The Cleansing Department has been collecting two to three dead tuna that wash ashore every day.

Department head Ramon Deguara said that in recent weeks, workers had to remove dead fish that washed ashore, mostly in northern areas. Some had already started to decompose.

About 40 fish had been found in recent weeks, Mr Deguara said.

Though this was not the first time that large fish had been washed ashore, Mr Deguara noted that it seemed to be happening more frequently, despite fish farms moving further away from the coast.

It seems to be happening more frequently, despite fish farms moving further away from the coast

“Some of the more affected areas are Armier, Torri l-Abjad and Pembroke. But we have also removed fish from other areas. The problem, for some reason, seems to be worse this year,” he noted.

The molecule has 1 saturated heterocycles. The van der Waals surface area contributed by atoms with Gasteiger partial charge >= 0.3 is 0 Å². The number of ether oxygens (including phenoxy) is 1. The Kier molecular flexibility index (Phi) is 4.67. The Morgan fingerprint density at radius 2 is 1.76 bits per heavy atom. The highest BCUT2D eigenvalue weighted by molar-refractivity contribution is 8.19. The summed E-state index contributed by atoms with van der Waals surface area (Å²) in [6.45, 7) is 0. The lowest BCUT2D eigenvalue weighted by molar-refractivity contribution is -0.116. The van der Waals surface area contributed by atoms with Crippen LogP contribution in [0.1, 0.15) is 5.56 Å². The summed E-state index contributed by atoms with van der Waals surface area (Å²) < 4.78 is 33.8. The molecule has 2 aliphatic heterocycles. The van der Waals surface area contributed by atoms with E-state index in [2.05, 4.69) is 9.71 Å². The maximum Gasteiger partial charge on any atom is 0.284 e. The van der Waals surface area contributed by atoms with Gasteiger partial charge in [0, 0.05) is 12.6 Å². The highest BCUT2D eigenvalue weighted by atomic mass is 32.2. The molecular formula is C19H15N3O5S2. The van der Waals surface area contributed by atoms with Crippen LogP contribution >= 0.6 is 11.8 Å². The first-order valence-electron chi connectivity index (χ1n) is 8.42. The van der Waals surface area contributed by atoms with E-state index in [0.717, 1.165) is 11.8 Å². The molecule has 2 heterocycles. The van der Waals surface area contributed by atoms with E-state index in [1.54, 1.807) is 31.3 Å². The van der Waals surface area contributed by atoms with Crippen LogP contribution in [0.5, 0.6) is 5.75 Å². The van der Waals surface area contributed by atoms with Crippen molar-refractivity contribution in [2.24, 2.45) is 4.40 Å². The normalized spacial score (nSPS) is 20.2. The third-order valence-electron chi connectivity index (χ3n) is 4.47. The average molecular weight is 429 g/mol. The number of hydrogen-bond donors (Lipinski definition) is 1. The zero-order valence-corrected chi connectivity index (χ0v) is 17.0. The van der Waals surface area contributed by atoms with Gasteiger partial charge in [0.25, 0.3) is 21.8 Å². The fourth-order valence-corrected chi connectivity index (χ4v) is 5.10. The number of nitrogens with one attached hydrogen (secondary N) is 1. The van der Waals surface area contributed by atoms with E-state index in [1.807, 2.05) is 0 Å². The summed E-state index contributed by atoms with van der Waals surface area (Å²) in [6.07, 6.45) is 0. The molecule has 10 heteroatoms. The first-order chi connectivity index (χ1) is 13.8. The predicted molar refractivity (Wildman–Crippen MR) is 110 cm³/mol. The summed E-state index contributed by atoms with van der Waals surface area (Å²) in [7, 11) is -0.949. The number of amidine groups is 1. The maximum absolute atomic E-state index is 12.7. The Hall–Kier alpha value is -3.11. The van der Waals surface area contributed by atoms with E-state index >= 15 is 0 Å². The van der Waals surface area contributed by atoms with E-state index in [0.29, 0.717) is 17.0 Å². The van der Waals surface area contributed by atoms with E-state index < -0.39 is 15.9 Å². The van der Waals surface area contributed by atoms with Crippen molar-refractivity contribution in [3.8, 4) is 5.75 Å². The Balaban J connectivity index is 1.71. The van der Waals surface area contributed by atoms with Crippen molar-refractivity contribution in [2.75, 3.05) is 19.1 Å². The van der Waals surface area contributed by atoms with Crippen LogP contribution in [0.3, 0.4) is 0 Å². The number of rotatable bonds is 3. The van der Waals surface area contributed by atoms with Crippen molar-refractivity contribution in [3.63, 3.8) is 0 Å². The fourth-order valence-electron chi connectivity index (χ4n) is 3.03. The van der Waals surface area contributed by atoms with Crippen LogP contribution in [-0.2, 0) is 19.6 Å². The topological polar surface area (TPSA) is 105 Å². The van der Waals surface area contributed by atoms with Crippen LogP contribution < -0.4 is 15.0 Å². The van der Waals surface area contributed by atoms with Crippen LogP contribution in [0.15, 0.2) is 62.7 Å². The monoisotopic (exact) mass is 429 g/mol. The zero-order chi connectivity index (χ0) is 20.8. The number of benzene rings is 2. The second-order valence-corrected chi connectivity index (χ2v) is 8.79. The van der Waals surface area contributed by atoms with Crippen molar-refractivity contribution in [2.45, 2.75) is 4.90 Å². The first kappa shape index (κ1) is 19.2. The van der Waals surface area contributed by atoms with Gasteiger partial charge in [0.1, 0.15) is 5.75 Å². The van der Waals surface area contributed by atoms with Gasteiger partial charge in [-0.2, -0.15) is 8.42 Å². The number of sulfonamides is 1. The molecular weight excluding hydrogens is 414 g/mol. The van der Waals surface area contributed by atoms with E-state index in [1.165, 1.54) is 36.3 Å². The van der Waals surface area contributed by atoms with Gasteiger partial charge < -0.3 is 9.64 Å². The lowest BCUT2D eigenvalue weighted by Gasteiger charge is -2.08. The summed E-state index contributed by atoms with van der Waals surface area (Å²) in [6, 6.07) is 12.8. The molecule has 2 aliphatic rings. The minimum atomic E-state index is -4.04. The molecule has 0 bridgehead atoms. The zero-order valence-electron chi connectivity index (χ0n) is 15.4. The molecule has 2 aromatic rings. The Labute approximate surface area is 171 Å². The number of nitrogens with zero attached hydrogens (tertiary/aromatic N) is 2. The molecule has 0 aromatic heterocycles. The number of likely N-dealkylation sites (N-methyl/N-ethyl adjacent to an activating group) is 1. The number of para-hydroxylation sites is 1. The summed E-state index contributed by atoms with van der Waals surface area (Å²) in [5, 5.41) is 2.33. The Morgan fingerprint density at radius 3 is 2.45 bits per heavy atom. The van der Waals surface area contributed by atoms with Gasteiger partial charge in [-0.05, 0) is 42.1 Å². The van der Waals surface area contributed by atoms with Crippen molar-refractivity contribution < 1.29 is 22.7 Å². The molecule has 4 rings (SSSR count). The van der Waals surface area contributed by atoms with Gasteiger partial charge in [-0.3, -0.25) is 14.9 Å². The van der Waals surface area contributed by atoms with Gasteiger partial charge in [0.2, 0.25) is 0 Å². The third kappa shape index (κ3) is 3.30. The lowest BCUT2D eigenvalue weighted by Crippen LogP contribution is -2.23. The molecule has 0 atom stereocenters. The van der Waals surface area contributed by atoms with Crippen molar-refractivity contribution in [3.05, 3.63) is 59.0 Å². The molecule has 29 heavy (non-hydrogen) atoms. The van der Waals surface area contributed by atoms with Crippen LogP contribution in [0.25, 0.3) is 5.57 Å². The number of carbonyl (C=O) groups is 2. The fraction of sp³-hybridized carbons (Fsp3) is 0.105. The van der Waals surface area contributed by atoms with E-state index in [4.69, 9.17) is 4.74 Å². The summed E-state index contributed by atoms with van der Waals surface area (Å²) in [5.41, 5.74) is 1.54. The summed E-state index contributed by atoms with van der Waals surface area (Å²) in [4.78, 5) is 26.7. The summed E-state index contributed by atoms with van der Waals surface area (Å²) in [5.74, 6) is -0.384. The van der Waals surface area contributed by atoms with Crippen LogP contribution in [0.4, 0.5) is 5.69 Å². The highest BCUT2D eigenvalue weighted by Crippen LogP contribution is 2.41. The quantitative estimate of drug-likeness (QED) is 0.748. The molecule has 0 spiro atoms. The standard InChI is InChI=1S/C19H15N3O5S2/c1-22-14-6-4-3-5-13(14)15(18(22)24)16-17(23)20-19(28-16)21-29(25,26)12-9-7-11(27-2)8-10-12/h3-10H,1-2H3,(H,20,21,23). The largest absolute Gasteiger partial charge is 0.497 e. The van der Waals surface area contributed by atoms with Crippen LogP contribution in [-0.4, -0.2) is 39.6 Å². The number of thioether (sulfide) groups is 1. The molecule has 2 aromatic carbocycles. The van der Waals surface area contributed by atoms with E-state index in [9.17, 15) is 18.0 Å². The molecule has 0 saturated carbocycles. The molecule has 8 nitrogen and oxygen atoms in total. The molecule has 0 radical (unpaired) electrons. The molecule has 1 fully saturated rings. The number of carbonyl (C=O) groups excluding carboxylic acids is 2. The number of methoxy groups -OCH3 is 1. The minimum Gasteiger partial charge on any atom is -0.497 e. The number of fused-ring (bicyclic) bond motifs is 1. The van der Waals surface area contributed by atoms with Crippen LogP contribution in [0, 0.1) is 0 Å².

He said that at times, the fish would weigh as much as 350 kilos and the department’s workers had to be assisted by the Armed Forces of Malta.

There were instances when the workers had to make their way to secluded areas and carry the dead fish, since it would not be possible to use machinery, Mr Deguara added. He could not say what was causing the problem, pointing out that the department had not expected it once fish farms had been moved further offshore.

Mr Deguara said the fish removed by his department were taken to the incinerator.

The department is regularly tasked with removing sea slime from the coast, even if reports have been less frequent this year.

In March, there were reports of large amounts of white foam in the sea beneath Wignacourt Tower in St Paul’s Bay and close to Exiles in Sliema.

In several cases last summer, the slime was established to have originated from fish farms.

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